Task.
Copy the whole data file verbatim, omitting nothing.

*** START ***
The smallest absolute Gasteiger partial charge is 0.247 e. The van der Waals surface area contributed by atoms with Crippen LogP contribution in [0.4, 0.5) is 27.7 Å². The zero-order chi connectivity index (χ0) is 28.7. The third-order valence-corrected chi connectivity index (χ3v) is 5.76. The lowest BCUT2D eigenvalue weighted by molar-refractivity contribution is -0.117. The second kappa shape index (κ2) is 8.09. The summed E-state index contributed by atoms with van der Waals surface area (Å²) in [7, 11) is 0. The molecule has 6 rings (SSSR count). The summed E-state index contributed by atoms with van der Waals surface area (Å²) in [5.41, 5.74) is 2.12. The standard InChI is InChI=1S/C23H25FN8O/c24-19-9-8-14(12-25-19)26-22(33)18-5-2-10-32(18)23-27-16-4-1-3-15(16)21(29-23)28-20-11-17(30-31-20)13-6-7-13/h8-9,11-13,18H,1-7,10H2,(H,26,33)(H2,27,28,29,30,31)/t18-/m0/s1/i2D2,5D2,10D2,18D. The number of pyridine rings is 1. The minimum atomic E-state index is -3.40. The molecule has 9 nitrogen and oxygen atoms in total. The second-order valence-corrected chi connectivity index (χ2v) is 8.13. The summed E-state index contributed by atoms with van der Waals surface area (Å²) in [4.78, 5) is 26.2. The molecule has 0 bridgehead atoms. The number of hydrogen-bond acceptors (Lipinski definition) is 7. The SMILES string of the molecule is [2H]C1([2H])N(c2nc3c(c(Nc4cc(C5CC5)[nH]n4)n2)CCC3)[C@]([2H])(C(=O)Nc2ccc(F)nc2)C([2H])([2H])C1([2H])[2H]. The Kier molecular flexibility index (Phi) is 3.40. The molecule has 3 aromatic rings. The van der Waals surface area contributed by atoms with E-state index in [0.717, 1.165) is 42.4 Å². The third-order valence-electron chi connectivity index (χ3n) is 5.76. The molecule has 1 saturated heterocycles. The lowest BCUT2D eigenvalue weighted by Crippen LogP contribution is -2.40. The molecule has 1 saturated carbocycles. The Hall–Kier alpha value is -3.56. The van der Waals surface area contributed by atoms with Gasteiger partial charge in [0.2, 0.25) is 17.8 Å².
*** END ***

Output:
The smallest absolute Gasteiger partial charge is 0.247 e. The van der Waals surface area contributed by atoms with Crippen LogP contribution in [0.4, 0.5) is 27.7 Å². The zero-order chi connectivity index (χ0) is 28.7. The third-order valence-corrected chi connectivity index (χ3v) is 5.76. The lowest BCUT2D eigenvalue weighted by molar-refractivity contribution is -0.117. The second kappa shape index (κ2) is 8.09. The summed E-state index contributed by atoms with van der Waals surface area (Å²) in [7, 11) is 0. The molecule has 6 rings (SSSR count). The summed E-state index contributed by atoms with van der Waals surface area (Å²) in [5.41, 5.74) is 2.12. The standard InChI is InChI=1S/C23H25FN8O/c24-19-9-8-14(12-25-19)26-22(33)18-5-2-10-32(18)23-27-16-4-1-3-15(16)21(29-23)28-20-11-17(30-31-20)13-6-7-13/h8-9,11-13,18H,1-7,10H2,(H,26,33)(H2,27,28,29,30,31)/t18-/m0/s1/i2D2,5D2,10D2,18D. The number of pyridine rings is 1. The minimum atomic E-state index is -3.40. The molecule has 9 nitrogen and oxygen atoms in total. The second-order valence-corrected chi connectivity index (χ2v) is 8.13. The summed E-state index contributed by atoms with van der Waals surface area (Å²) in [4.78, 5) is 26.2. The molecule has 0 bridgehead atoms. The number of hydrogen-bond acceptors (Lipinski definition) is 7. The SMILES string of the molecule is [2H]C1([2H])N(c2nc3c(c(Nc4cc(C5CC5)[nH]n4)n2)CCC3)[C@]([2H])(C(=O)Nc2ccc(F)nc2)C([2H])([2H])C1([2H])[2H]. The Kier molecular flexibility index (Phi) is 3.40. The molecule has 3 aromatic rings. The van der Waals surface area contributed by atoms with E-state index in [0.717, 1.165) is 42.4 Å². The third-order valence-electron chi connectivity index (χ3n) is 5.76. The molecule has 1 saturated heterocycles. The lowest BCUT2D eigenvalue weighted by Crippen LogP contribution is -2.40. The molecule has 1 saturated carbocycles. The Hall–Kier alpha value is -3.56. The van der Waals surface area contributed by atoms with Gasteiger partial charge in [0.2, 0.25) is 17.8 Å².